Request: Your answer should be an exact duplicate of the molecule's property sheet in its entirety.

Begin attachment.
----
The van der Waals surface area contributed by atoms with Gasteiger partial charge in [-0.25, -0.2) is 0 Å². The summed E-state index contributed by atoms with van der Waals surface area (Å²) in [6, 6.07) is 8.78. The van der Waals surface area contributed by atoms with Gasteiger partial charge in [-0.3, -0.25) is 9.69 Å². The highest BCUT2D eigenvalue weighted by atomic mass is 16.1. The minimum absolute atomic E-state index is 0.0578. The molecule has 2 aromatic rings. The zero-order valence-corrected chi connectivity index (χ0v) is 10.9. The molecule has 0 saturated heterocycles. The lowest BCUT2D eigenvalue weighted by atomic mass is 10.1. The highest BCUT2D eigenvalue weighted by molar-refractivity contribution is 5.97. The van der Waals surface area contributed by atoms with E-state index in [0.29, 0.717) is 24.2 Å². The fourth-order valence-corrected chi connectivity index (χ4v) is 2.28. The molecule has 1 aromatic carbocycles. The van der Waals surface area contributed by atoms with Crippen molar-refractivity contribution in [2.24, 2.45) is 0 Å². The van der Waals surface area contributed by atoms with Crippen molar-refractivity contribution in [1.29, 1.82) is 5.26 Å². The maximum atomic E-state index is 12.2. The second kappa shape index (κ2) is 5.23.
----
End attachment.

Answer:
The van der Waals surface area contributed by atoms with Gasteiger partial charge in [-0.25, -0.2) is 0 Å². The summed E-state index contributed by atoms with van der Waals surface area (Å²) in [6, 6.07) is 8.78. The van der Waals surface area contributed by atoms with Gasteiger partial charge in [-0.3, -0.25) is 9.69 Å². The highest BCUT2D eigenvalue weighted by atomic mass is 16.1. The minimum absolute atomic E-state index is 0.0578. The molecule has 2 aromatic rings. The zero-order valence-corrected chi connectivity index (χ0v) is 10.9. The molecule has 0 saturated heterocycles. The lowest BCUT2D eigenvalue weighted by atomic mass is 10.1. The highest BCUT2D eigenvalue weighted by molar-refractivity contribution is 5.97. The van der Waals surface area contributed by atoms with E-state index in [0.29, 0.717) is 24.2 Å². The fourth-order valence-corrected chi connectivity index (χ4v) is 2.28. The molecule has 1 aromatic carbocycles. The van der Waals surface area contributed by atoms with Crippen molar-refractivity contribution in [2.24, 2.45) is 0 Å². The van der Waals surface area contributed by atoms with Crippen molar-refractivity contribution in [1.29, 1.82) is 5.26 Å². The maximum atomic E-state index is 12.2. The second kappa shape index (κ2) is 5.23.